We read with interest the editorial by Ross1 regarding women in ophthalmology, which appeared in the April 1997 issue of the Archives. The contributions of these scientists inspire women to pursue careers in ophthalmology and vision research.
Clearly, the numbers regarding the current representation of women in American academic ophthalmology indicate that improvement is necessary. This trend, of course, is not unique to America. In Europe, we also seek parity. In Frankfurt, in 1842, Maria Francisca Charlotta Gehringin was the first female ophthalmologist approved by Karl VII of Bayern as "operatricin, Leib- und Wundaerztin" (physician and operating surgeon).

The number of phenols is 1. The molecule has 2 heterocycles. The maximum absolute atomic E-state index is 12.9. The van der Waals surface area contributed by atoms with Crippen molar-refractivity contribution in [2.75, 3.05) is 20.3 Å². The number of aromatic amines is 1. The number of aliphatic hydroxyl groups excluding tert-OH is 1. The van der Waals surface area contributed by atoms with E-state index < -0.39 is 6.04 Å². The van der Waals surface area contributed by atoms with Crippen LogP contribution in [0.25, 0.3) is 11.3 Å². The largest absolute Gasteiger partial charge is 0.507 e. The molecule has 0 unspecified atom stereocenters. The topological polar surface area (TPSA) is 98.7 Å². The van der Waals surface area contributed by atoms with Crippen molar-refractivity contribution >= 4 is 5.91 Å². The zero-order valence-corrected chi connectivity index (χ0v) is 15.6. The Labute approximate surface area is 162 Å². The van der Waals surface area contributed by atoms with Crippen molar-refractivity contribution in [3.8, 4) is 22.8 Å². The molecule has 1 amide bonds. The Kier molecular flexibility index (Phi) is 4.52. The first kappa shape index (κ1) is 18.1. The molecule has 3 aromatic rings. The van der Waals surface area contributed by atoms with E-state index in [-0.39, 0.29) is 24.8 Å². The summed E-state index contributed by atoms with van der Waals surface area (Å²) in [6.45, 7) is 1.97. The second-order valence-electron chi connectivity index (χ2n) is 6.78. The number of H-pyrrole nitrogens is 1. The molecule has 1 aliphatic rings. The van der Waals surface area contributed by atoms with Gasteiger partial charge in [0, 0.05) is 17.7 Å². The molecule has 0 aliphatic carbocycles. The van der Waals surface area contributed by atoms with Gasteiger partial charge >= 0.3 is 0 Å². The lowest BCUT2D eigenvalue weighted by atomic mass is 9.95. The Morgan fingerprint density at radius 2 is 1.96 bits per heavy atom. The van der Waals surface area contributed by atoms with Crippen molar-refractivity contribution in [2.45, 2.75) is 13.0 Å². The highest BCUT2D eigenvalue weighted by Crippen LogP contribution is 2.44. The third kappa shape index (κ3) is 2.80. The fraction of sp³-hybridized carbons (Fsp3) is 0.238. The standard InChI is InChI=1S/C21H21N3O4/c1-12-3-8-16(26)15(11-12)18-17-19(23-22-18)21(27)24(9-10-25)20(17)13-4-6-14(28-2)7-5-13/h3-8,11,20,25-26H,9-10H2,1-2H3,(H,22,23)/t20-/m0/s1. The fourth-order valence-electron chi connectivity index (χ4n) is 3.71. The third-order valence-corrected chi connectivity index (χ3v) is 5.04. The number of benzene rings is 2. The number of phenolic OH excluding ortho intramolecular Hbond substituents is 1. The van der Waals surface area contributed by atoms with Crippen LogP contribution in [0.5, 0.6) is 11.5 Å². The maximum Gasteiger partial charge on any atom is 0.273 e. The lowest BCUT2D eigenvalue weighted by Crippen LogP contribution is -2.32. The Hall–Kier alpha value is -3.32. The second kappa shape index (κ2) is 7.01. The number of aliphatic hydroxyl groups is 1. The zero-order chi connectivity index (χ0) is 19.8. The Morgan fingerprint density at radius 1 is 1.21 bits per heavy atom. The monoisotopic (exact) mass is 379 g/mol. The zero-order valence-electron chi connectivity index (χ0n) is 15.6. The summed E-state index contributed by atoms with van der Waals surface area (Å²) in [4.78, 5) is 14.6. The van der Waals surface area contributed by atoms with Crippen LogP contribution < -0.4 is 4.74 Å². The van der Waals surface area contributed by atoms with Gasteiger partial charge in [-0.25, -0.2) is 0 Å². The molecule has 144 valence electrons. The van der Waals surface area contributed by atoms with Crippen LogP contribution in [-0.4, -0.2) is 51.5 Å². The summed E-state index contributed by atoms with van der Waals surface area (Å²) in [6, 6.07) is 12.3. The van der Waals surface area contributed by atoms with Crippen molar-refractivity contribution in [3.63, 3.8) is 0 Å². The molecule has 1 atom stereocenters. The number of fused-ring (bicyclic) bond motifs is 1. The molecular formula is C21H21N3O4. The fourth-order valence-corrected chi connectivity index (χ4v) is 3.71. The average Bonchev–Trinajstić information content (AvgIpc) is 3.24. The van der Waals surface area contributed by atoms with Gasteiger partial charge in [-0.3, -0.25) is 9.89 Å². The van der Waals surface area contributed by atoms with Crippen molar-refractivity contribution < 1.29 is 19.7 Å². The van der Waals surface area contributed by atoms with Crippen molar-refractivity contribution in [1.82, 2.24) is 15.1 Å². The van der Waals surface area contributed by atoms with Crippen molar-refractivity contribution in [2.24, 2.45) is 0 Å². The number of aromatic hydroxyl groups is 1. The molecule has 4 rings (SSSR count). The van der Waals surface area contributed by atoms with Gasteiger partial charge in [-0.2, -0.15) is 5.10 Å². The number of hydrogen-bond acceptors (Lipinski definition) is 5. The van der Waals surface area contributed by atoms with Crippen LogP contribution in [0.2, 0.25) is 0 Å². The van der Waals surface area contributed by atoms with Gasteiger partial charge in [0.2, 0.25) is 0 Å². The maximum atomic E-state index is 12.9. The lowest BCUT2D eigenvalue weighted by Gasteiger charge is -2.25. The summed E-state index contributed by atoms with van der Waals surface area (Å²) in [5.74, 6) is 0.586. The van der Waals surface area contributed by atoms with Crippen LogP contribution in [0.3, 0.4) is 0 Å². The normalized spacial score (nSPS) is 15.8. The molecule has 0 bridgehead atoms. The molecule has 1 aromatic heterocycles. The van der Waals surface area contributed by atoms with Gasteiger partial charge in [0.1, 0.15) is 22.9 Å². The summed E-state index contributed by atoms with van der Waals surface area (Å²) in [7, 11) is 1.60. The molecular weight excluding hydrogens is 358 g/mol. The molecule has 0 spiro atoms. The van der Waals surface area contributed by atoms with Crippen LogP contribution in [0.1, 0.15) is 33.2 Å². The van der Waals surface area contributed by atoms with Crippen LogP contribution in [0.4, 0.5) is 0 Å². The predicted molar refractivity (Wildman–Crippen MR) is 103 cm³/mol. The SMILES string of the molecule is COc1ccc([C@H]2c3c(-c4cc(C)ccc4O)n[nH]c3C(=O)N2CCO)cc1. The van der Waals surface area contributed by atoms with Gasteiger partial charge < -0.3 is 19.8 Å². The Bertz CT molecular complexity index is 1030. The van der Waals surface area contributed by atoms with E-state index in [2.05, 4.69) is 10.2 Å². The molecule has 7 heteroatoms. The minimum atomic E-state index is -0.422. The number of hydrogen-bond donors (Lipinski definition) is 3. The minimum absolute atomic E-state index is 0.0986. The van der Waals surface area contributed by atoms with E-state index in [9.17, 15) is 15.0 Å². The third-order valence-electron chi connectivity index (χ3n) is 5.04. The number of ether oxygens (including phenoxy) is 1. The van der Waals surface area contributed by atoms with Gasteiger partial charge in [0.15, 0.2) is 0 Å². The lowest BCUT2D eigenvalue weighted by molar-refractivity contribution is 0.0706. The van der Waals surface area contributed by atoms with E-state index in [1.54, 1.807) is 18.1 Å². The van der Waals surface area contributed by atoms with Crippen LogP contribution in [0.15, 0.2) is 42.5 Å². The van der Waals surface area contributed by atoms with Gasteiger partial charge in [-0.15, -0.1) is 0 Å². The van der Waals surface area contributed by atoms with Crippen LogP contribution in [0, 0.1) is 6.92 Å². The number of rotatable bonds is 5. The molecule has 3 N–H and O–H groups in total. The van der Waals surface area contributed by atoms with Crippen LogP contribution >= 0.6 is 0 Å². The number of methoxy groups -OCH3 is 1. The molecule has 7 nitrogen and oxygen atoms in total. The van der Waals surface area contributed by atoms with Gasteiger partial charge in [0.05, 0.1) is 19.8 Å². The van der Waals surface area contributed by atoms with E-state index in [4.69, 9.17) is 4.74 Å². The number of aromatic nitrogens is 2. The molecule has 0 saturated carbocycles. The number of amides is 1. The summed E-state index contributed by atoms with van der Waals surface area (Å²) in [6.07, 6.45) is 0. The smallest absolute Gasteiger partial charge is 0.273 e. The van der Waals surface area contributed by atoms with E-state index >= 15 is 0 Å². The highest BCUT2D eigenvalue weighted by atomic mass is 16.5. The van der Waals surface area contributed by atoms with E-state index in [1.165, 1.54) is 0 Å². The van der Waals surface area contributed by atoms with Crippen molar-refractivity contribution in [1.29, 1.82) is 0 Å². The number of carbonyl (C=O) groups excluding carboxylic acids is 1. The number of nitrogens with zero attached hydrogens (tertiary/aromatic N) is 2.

Gehringin fought to have her privileges accepted by the city of Frankfurt.2 Today, of the 36 ophthalmology chairs in Germany, only one is occupied by a woman—Professor Ingrid Kreissig, at Tübingen.
In Austria, in the late 1860s, Isabel Barrows was the first woman admitted to study ophthalmology at the
Zubcov-Iwantscheff AA, Schnaudigel OE. Women in Ophthalmology. Arch Ophthalmol. 1997;115(12):1607. doi:10.1001/archopht.1997.01100160777032